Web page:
If parties do not have an unambiguous written agreement or the benefit of a Court Order authorising one parent to relocate then, as soon as possible after your relocation, you should seek to obtain the other parent’s immediate retrospective written permission to the relocation (in most cases, highly unlikely) or else commence Family Court proceedings in an attempt to “legitimise” and secure the relocation after separation. However, this is easier said than done.
The same principles will be applied in every parenting matter. However, an inter-state relocation without consent or prior Order of the Court can often give rise to an Order forcing the “unauthorised” relocating parent to immediately return the child to their former town/city of residence.
Many Judicial Officers understandably take a dim view of unilateral relocation inter-state, especially where it occurs “out of the blue.” Again, a parent seeking to relocate with children of a relationship should do so only with the written agreement of the other parent or a prior Order of the Family Court.
If there is no agreement, an application should be filed in the Family Court effectively seeking “permission” to relocate.
A unilateral overseas relocation would invoke the provisions of The Hague Convention on the Civil Aspects of International Child Abduction, which provides a means by which the child will be located overseas, recovered by the authorities there and returned to Australia.
If there is no agreement, an application should be filed in the Family Court effectively seeking “permission” to relocate.
Relocation with a child is certainly not something to be determined “on a whim”. Prior to taking and implementing any such decision, it is advisable to consider the many difficult and often conflicting issues as rationally and objectively as possible, including those listed below:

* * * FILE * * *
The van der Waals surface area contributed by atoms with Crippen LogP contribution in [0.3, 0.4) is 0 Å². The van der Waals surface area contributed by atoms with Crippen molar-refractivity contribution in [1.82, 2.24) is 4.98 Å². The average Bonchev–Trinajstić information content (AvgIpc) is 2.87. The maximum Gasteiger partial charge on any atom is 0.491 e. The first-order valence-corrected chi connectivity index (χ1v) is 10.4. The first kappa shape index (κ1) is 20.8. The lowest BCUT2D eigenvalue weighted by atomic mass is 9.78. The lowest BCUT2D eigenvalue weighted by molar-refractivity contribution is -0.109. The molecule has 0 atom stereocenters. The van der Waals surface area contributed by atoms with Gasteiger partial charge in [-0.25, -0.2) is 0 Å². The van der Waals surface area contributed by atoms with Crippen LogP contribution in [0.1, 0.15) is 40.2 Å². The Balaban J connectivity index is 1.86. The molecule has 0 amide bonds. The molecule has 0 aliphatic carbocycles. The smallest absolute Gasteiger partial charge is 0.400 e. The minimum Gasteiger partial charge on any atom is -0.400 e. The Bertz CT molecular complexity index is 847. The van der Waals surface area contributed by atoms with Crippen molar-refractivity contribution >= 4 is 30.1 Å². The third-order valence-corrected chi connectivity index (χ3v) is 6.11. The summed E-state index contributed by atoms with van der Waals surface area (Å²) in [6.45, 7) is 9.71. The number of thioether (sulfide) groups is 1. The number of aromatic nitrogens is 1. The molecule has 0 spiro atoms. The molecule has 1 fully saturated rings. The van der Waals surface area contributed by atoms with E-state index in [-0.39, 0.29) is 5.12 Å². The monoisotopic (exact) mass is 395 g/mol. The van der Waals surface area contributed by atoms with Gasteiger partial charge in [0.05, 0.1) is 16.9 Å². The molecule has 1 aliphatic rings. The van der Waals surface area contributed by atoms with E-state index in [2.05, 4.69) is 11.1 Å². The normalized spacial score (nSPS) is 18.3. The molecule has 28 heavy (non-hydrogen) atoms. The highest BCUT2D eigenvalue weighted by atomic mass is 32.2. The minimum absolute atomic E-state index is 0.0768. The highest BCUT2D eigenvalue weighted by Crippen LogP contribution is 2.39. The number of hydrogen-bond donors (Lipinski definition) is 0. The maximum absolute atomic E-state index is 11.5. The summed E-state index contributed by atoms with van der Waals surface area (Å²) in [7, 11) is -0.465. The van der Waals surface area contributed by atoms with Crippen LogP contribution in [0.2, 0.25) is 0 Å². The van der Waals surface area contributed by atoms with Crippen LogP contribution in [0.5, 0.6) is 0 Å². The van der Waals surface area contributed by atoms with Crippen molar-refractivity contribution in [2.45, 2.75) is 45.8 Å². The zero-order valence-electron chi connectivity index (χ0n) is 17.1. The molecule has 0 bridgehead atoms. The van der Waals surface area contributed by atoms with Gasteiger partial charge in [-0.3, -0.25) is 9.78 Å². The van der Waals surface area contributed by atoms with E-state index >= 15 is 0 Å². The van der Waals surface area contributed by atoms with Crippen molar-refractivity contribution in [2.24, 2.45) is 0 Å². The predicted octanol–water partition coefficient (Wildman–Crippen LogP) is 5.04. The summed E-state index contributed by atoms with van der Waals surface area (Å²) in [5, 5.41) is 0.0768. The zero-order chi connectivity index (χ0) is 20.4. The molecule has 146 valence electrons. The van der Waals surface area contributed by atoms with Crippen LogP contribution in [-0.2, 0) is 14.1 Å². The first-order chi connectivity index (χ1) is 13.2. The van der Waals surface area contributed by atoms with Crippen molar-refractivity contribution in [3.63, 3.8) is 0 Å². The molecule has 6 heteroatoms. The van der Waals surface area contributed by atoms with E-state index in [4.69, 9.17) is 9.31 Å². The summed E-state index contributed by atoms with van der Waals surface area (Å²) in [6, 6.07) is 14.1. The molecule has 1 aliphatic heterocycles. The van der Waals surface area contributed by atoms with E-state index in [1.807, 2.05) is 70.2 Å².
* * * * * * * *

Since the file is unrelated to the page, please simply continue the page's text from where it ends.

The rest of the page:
- Where you and the child will live after relocation, and whether your relocation to that place is intended to be temporary until final arrangements can be made, or permanent?
- Where you will secure employment (if you are still in the workforce) to support yourself and your child? Are your skills or qualifications recognised in (e.g.) another State?
- Where will your child go to school? Will day-care or after-school care facilities be necessary and/or affordable? What are the cultural/social/language barriers that may have to be overcome?
- How you might obtain access to health and allied medical facilities/support in the place to which relocation is being sought/considered?
- What are the practical difficulties for your child to maintain a meaningful relationship with the other parent/family members, and other people who are significant in their life?
- Whether it is practical for the other parent to maintain their parental obligations, and to be able to spend “face-to-face” time with and communicate regularly with the child via Face-time (and similar mediums) etc.
If domestic violence or abuse has been an ongoing feature of your relationship, it is advisable that you speak to your doctor, counsellor or other support person to determine if you will need ongoing support upon relocation, the extent of that support and what options there are for you to obtain this (both in practical and financial terms) in your proposed destination.
During the process of deliberating whether to relocate or not, it would also be advisable for you obtain legal advice on all relevant issues from an experienced family lawyer.
Having a well-thought out, reasoned argument as to why relocation is in the best interests of the child is likely to increase the possibility of reaching an agreement or making a Court Order by consent.
All of the potential difficulties (and there are many) should be acknowledged and addressed in a detailed plan which counters each and every objection in a practical and reasonable way.
Getting the right advice will enable you to make the best possible decision, both for you and the child. The lawyer you engage should have extensive, practical and strategic experience in addressing all these matters and will be able to provide you with guidance on all relevant issues. This advice will allude to the advantages and disadvantages of your proposals as subjectively viewed by the Court, and how to possibly best combat the other party’s (not unnatural) objections to such upheaval in all of the affected family member’s lives.